The water challenge is as daunting as it is dangerous. But many innovative companies are working to improve the situation. They do this by helping countries and communities adapt to the reality of climate change and its effects on water supply, or by developing new technologies that mitigate the worst of those effects and improve water quality and availability.
Important innovations here range from satellite-based observation of climate patterns to predict water availability, to the use of smart technology to detect leaks in urban water systems. Water utilities increasingly use cutting-edge technology to monitor and meter water usage. Meanwhile, industrial companies are developing more sophisticated ways to transport, filter and recycle water – maximising efficiency and reducing waste.
But all of these innovations are costly, and that’s where investors come in. Investors have a crucial role to play in allocating capital to the companies that are making a real difference in water. And because water scarcity is such a pressing and persistent problem, it presents a compelling long-term investment theme for investors who want to combine returns with real impact.
The Lyxor World Water ETF
One way in which investors can contribute to the fight against water scarcity is by investing in water funds. The Lyxor World Water (DR) UCITS ETF is one of the largest and longest established, offering investors a liquid and low-cost means of helping here. It invests in the world’s 30 largest water companies by revenue across three crucial ‘clusters’: water treatment, utilities, and infrastructure.
The World Water ETF tracks the World Water Total Return index, which incorporates a stock selection model designed by RobecoSAM – a company well known for its deep understanding of sustainable themes. Since its launch in December 2003, the World Water index has outperformed the MSCI World by an average of over four percentage points per annum8.
This striking performance stems from the innovation and expertise that the index’s component companies are demonstrating in tackling the problems in the world’s water supply.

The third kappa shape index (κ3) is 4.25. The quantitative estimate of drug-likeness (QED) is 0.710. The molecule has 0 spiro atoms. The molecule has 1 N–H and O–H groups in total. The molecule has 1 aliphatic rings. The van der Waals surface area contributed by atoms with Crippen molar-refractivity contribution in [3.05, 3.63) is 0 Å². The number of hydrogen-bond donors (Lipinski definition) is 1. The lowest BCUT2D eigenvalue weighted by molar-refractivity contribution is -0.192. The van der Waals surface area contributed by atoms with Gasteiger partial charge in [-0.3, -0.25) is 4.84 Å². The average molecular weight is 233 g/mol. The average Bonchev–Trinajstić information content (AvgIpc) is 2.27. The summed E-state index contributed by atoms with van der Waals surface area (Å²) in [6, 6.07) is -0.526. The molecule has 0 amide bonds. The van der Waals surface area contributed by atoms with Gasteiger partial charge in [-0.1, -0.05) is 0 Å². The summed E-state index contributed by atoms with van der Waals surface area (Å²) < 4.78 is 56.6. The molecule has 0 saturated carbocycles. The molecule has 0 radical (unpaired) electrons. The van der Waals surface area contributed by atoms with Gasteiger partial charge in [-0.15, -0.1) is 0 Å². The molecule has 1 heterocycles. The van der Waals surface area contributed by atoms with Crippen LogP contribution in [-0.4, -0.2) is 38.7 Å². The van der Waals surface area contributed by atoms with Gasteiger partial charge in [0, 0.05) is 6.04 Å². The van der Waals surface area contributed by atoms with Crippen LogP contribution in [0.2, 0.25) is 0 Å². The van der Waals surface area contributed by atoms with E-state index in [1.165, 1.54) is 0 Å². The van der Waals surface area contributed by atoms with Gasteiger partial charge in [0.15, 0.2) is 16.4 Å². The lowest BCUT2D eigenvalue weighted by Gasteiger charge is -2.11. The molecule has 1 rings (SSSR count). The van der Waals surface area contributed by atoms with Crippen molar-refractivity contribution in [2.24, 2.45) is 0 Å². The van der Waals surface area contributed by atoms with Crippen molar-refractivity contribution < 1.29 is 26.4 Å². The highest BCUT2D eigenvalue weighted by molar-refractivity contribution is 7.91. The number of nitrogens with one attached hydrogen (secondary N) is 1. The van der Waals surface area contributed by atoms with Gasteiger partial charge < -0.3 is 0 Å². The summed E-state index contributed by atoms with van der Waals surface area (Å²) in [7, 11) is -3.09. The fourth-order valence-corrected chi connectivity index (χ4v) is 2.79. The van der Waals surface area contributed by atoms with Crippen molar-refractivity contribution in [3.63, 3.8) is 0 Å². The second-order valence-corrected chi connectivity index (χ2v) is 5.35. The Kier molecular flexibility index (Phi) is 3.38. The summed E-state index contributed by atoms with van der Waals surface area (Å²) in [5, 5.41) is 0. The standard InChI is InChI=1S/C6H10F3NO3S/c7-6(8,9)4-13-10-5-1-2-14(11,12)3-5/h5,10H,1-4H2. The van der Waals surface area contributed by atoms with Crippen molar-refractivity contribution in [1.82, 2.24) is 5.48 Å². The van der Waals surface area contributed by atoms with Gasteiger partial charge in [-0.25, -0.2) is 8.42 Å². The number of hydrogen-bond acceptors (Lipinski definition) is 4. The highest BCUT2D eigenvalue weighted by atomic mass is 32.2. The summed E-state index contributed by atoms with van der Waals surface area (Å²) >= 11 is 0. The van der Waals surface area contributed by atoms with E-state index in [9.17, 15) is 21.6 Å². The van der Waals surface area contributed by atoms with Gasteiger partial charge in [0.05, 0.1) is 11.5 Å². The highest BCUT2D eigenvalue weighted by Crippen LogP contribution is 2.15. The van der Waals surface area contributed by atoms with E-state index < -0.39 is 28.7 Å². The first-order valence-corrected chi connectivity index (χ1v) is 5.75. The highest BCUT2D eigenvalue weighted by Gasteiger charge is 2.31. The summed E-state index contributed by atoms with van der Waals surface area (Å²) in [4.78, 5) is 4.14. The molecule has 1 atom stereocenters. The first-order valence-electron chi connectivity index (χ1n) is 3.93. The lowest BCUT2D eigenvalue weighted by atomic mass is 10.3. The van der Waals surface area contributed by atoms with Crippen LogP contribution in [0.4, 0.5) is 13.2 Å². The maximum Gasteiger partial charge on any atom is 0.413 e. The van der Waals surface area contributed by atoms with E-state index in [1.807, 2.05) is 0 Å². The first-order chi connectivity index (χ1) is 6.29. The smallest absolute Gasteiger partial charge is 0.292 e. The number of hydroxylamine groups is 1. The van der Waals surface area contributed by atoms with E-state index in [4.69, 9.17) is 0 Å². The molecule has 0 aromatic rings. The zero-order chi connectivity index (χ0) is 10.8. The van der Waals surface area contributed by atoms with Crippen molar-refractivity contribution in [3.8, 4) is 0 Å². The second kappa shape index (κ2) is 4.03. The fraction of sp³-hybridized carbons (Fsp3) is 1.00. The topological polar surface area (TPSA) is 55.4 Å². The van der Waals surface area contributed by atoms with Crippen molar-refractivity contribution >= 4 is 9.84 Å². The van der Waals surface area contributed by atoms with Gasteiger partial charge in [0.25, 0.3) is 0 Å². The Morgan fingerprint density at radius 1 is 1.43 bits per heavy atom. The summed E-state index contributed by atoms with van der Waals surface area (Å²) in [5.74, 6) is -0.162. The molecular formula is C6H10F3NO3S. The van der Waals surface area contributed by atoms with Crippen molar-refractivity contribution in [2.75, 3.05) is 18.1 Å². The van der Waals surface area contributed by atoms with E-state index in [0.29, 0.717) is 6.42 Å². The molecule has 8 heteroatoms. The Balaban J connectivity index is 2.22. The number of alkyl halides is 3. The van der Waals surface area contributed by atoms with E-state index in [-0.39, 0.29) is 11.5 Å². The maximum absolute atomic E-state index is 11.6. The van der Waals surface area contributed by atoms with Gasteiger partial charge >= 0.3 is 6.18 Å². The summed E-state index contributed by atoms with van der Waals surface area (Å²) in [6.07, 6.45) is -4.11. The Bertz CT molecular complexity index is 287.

Among these companies is the US-based Evoqua Water Technologies. It specialises in identifying water-related problems as they emerge and providing effective solutions. Its operations range from supplying fresh water to Haitian villages to running a mobile water-treatment fleet in North America.
Then there’s Veolia. This French company provides an extensive range of water and waste-management solutions worldwide. It has just signed an order to supply 53 wastewater-management plants to Kuwait, which will enable the desert country to reuse some 40,000 cubic metres of water a day. The recycled water will help the country to overcome the challenges of water scarcity in its agricultural industry.
‘Smart water’ is another prominent theme. Companies such as Xylem, Severn Trent and Pentair are all involved in smart-water solutions that harness ‘big data’ to develop more efficient water usage.
Turning the tide
Lyxor’s World Water ETF gives investors the power to turn the tide on water scarcity. Happily, that comes with the potential for attractive long-term returns as the fund’s underlying components continue to meet the challenges of the world’s water crisis. For investors who want to make a positive impact, the World Water fund is an obvious choice – because, when it comes to water scarcity, none of us can afford to simply wash our hands.
A note on our Smart Cities ETF
Investing in Smart Cities is another way to get exposure to the water theme. While our Smart Cities ETF aims to capture a broad set of concepts and technologies designed to make cities more digitally connected and sustainable, Smart Water & Waste Management forms one of those themes.
As of February 2021, the following water-related companies may be found in both our World Water ETF and our Smart Cities ETF: California Water Service, Severn Trent, Kurita Water Industries, Pentair, Veolia, Evoqua Water Technologies and Franklin Electric.
8 Source: Lyxor International Asset Management, Bloomberg. Performance measured gross of fees. Data as at 31/12/2020. Past performance is not indicative of future returns.
This document has been provided by Lyxor International Asset Management that is solely responsible for its content.